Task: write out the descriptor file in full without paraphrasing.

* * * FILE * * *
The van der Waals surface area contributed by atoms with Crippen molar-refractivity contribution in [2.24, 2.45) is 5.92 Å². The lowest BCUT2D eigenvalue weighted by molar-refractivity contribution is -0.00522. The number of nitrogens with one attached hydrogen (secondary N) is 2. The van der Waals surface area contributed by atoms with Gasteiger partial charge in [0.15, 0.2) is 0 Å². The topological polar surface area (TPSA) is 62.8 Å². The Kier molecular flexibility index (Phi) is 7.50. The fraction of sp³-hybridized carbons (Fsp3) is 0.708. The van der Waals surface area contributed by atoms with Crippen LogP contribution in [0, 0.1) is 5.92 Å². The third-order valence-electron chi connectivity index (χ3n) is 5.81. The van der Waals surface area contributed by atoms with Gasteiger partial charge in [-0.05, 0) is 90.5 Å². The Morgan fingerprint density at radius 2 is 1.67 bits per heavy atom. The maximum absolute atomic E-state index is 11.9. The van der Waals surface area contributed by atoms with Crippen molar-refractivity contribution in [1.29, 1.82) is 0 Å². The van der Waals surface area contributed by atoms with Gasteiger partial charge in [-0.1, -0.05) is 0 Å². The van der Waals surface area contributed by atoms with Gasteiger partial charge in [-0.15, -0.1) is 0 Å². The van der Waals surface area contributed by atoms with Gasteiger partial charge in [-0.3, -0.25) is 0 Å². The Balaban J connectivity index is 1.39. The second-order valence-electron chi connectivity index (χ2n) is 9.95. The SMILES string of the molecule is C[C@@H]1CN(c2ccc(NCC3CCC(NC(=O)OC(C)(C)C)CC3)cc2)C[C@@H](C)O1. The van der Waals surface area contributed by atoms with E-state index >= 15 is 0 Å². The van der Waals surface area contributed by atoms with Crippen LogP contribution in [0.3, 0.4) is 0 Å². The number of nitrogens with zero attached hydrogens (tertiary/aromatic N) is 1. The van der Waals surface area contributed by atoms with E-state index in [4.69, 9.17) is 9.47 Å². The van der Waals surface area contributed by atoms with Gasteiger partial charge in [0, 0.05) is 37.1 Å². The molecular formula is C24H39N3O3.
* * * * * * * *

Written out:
The van der Waals surface area contributed by atoms with Crippen molar-refractivity contribution in [2.24, 2.45) is 5.92 Å². The lowest BCUT2D eigenvalue weighted by molar-refractivity contribution is -0.00522. The number of nitrogens with one attached hydrogen (secondary N) is 2. The van der Waals surface area contributed by atoms with Gasteiger partial charge in [0.15, 0.2) is 0 Å². The topological polar surface area (TPSA) is 62.8 Å². The Kier molecular flexibility index (Phi) is 7.50. The fraction of sp³-hybridized carbons (Fsp3) is 0.708. The van der Waals surface area contributed by atoms with Crippen LogP contribution in [0, 0.1) is 5.92 Å². The third-order valence-electron chi connectivity index (χ3n) is 5.81. The van der Waals surface area contributed by atoms with Gasteiger partial charge in [-0.05, 0) is 90.5 Å². The Morgan fingerprint density at radius 2 is 1.67 bits per heavy atom. The maximum absolute atomic E-state index is 11.9. The van der Waals surface area contributed by atoms with Crippen molar-refractivity contribution in [1.29, 1.82) is 0 Å². The van der Waals surface area contributed by atoms with Gasteiger partial charge in [-0.1, -0.05) is 0 Å². The van der Waals surface area contributed by atoms with Gasteiger partial charge in [-0.15, -0.1) is 0 Å². The van der Waals surface area contributed by atoms with Gasteiger partial charge in [-0.3, -0.25) is 0 Å². The Balaban J connectivity index is 1.39. The second-order valence-electron chi connectivity index (χ2n) is 9.95. The SMILES string of the molecule is C[C@@H]1CN(c2ccc(NCC3CCC(NC(=O)OC(C)(C)C)CC3)cc2)C[C@@H](C)O1. The van der Waals surface area contributed by atoms with E-state index >= 15 is 0 Å². The van der Waals surface area contributed by atoms with Crippen LogP contribution in [0.3, 0.4) is 0 Å². The number of nitrogens with zero attached hydrogens (tertiary/aromatic N) is 1. The van der Waals surface area contributed by atoms with E-state index in [4.69, 9.17) is 9.47 Å². The van der Waals surface area contributed by atoms with Gasteiger partial charge in [0, 0.05) is 37.1 Å². The molecular formula is C24H39N3O3.